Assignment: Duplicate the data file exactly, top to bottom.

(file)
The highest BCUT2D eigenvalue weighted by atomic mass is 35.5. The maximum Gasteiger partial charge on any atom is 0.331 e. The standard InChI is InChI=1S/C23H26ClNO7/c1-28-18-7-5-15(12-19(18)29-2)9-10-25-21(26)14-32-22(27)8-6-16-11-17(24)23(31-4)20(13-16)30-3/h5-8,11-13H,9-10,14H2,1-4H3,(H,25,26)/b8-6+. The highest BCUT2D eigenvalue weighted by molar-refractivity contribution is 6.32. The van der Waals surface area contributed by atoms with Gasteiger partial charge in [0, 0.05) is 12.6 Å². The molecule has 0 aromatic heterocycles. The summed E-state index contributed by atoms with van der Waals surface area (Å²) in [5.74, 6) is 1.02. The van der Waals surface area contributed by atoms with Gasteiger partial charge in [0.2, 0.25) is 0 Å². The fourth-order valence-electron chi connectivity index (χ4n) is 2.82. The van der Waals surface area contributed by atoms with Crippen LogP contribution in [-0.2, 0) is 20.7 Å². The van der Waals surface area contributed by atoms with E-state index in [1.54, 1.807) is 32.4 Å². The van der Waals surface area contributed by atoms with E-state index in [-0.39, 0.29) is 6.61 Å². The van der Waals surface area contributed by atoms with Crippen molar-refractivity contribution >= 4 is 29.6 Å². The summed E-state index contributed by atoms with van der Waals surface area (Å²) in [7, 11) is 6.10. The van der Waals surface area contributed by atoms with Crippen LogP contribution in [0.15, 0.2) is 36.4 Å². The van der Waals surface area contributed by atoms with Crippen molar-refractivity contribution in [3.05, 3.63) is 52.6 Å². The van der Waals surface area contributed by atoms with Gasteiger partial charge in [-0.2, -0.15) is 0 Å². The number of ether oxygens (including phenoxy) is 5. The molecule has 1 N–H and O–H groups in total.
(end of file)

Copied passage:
The highest BCUT2D eigenvalue weighted by atomic mass is 35.5. The maximum Gasteiger partial charge on any atom is 0.331 e. The standard InChI is InChI=1S/C23H26ClNO7/c1-28-18-7-5-15(12-19(18)29-2)9-10-25-21(26)14-32-22(27)8-6-16-11-17(24)23(31-4)20(13-16)30-3/h5-8,11-13H,9-10,14H2,1-4H3,(H,25,26)/b8-6+. The highest BCUT2D eigenvalue weighted by molar-refractivity contribution is 6.32. The van der Waals surface area contributed by atoms with Gasteiger partial charge in [0, 0.05) is 12.6 Å². The molecule has 0 aromatic heterocycles. The summed E-state index contributed by atoms with van der Waals surface area (Å²) in [5.74, 6) is 1.02. The van der Waals surface area contributed by atoms with Gasteiger partial charge in [0.2, 0.25) is 0 Å². The fourth-order valence-electron chi connectivity index (χ4n) is 2.82. The van der Waals surface area contributed by atoms with Crippen LogP contribution in [-0.2, 0) is 20.7 Å². The van der Waals surface area contributed by atoms with E-state index in [1.54, 1.807) is 32.4 Å². The van der Waals surface area contributed by atoms with E-state index in [-0.39, 0.29) is 6.61 Å². The van der Waals surface area contributed by atoms with Crippen molar-refractivity contribution >= 4 is 29.6 Å². The summed E-state index contributed by atoms with van der Waals surface area (Å²) in [7, 11) is 6.10. The van der Waals surface area contributed by atoms with Crippen LogP contribution in [0.15, 0.2) is 36.4 Å². The van der Waals surface area contributed by atoms with Crippen molar-refractivity contribution in [3.05, 3.63) is 52.6 Å². The van der Waals surface area contributed by atoms with Gasteiger partial charge in [-0.2, -0.15) is 0 Å². The number of ether oxygens (including phenoxy) is 5. The molecule has 1 N–H and O–H groups in total.